Including special items, it saw net income in the quarter fall to $1 billion, or 28 cents a share, from $1.7 billion, or 43 cents a share a year, when it had a gain from the sale of America Online's Internet access businesses in Great Britain and France.

Revenue rose 2% to $12.6 billion, which also met forecasts.

The company said it is looking for 2008 earnings from continuing operations to be between $1.07 to $1.11 a share, compared to the 96 cents a share it earned, excluding items, in 2007. That would be up 11 to 15%, compared to a nearly 19% jump in 2007. Analysts had been forecasting earnings of $1.11 per share for 2008.

The company also said its adjusted operating income before depreciation and amortization should grow 7% to 9% off of the base of $12.9 billion, after a 17% gain in 2007. That would put earnings at or above First Call's current forecasts of $13.8 billion for that measure.

AOL continues to struggle

The company saw overall subscription revenue slip 1.4%, due primarily to subscriber losses at America Online. Subscription revenue accounts for about half of the company's revenue base.

But overall advertising sales, which accounted for 28% of the revenue, rose 6%, while content revenue rose 7% in the quarter.

The company saw a 32% plunge in revenue at AOL, as it lost 29% of the subscribers it had a year earlier. Operating income at the unit tumbled 70% due to the sale of its Internet access business in Great Britain and France.

But Bear Stearns analyst Spencer Wang said the problems at AOL were actually not as bad as expected. In a note to clients, he said the profit margin at AOL was a half percentage point better than he expected, leading to earnings from the unit topping his forecasts.

Nonetheless, Bewkes said during the conference call that work has already begun on splitting AOL into two units and that this is a top priority for the company. He cautioned that a split will take some time though.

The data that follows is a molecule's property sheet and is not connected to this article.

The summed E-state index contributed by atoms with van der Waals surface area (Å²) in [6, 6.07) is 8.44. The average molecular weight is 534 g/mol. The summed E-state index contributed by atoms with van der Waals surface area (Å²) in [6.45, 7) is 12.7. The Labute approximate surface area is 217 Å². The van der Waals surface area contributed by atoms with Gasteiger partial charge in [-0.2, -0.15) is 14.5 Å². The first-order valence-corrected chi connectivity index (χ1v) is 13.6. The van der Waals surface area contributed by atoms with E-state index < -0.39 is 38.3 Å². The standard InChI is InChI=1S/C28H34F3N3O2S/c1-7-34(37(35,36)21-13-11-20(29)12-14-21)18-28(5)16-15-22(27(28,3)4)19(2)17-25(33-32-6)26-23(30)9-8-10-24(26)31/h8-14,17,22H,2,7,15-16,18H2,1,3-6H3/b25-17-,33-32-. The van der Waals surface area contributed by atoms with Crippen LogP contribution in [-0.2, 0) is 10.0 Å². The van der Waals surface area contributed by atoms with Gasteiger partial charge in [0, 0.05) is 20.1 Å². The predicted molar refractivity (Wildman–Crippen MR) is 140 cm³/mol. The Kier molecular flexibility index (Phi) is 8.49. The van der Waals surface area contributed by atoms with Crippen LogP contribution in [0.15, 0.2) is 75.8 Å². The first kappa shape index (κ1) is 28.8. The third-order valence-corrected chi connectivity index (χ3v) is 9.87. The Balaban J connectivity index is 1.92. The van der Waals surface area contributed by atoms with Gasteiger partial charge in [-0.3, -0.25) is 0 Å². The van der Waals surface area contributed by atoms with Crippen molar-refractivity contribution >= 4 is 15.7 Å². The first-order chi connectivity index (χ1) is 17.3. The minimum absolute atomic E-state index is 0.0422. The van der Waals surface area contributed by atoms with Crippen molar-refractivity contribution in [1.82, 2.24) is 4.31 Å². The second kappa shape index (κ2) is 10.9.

"We think it will take several more months because it's fairly complicated," he said.

Bewkes also pointed out that Microsoft's (MSFT, Fortune 500) unsolicited $45 billion bid for AOL rival Yahoo (YHOO, Fortune 500) "demonstrates the value" of AOL. Time Warner had previously sold a 5% stake in AOL to search giant Google (GOOG, Fortune 500) for $1 billion.

The AOL weakness was balanced by strong revenue gains at cable and filmed entertainment.

Cable and movies shine

Time Warner led rivals in domestic box office share at 20.5% and saw strong gains in overseas ticket sales, led by the hit "I Am Legend," which set a record for a December opening box office.

Warner Home Video was also an industry leader in sales, led by the DVD releases of "300" and "Harry Potter and the Order of the Phoenix."

In addition, he said the company is looking at cutting costs in the unit by eliminating the duplicate management structure that runs the separate New Line and Warner Bros. studios, although it will likely continue to use the New Line brand.

Cable, the company's largest unit by revenue, saw revenue rise 12% and operating income jump 26%.

Sanford Bernstein cable analyst Craig Moffett wrote in a note to clients early Wednesday that given problems in the cable industry results in recent quarters "the fact that Time Warner Cable has managed to hit essentially all of its quarterly and annual marks must be judged a positive."

Time Warner also owns CNNMoney.com, magazine publisher Time Inc. and numerous television networks, including CNN, TNT and TBS.

During the call, Bewkes shot down speculation that Time Warner may sell its magazine unit.

"We're good at publishing. We're a leader in the industry. It's a good business we think. As it expands out beyond print into digital we think it can turn into a growth business," he said.

The company's results follow better-than-expected revenue and earnings reported after the bell Tuesday by rival Walt Disney (DIS, Fortune 500), as well a narrow gain in earnings at News Corp. (NWS, Fortune 500) that met forecastsTo top of page